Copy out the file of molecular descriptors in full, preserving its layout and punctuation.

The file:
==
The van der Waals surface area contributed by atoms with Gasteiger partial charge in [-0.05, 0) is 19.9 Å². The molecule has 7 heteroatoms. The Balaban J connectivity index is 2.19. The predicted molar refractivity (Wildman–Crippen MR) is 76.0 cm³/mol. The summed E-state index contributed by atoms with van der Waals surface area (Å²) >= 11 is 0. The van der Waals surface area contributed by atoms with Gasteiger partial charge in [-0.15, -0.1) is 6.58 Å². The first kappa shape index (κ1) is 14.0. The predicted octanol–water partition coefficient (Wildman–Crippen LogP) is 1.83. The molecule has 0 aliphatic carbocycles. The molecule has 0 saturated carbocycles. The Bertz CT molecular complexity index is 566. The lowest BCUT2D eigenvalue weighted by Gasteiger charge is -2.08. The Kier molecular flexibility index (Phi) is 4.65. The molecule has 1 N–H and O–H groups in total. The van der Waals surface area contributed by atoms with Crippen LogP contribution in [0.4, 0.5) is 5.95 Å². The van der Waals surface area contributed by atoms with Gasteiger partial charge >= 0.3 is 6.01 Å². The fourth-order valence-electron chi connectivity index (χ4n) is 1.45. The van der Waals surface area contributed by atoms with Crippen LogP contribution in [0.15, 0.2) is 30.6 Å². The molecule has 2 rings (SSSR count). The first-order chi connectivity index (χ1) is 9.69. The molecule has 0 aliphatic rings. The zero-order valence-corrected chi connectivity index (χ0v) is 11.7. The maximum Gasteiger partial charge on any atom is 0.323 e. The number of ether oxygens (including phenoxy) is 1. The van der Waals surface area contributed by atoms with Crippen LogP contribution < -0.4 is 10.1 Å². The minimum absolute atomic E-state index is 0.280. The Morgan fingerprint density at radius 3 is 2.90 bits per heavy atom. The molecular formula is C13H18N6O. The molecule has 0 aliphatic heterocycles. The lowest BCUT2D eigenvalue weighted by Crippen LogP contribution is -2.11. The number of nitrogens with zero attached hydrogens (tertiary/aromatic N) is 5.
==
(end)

The van der Waals surface area contributed by atoms with Gasteiger partial charge in [-0.05, 0) is 19.9 Å². The molecule has 7 heteroatoms. The Balaban J connectivity index is 2.19. The predicted molar refractivity (Wildman–Crippen MR) is 76.0 cm³/mol. The summed E-state index contributed by atoms with van der Waals surface area (Å²) >= 11 is 0. The van der Waals surface area contributed by atoms with Gasteiger partial charge in [-0.15, -0.1) is 6.58 Å². The first kappa shape index (κ1) is 14.0. The predicted octanol–water partition coefficient (Wildman–Crippen LogP) is 1.83. The molecule has 0 aliphatic carbocycles. The molecule has 0 saturated carbocycles. The Bertz CT molecular complexity index is 566. The lowest BCUT2D eigenvalue weighted by Gasteiger charge is -2.08. The Kier molecular flexibility index (Phi) is 4.65. The molecule has 1 N–H and O–H groups in total. The van der Waals surface area contributed by atoms with Crippen LogP contribution in [0.4, 0.5) is 5.95 Å². The van der Waals surface area contributed by atoms with Gasteiger partial charge >= 0.3 is 6.01 Å². The fourth-order valence-electron chi connectivity index (χ4n) is 1.45. The van der Waals surface area contributed by atoms with Crippen LogP contribution in [0.15, 0.2) is 30.6 Å². The molecule has 2 rings (SSSR count). The first-order chi connectivity index (χ1) is 9.69. The molecule has 0 aliphatic rings. The zero-order valence-corrected chi connectivity index (χ0v) is 11.7. The maximum Gasteiger partial charge on any atom is 0.323 e. The number of ether oxygens (including phenoxy) is 1. The van der Waals surface area contributed by atoms with Crippen LogP contribution < -0.4 is 10.1 Å². The minimum absolute atomic E-state index is 0.280. The Morgan fingerprint density at radius 3 is 2.90 bits per heavy atom. The molecular formula is C13H18N6O. The molecule has 0 aliphatic heterocycles. The lowest BCUT2D eigenvalue weighted by Crippen LogP contribution is -2.11. The number of nitrogens with zero attached hydrogens (tertiary/aromatic N) is 5.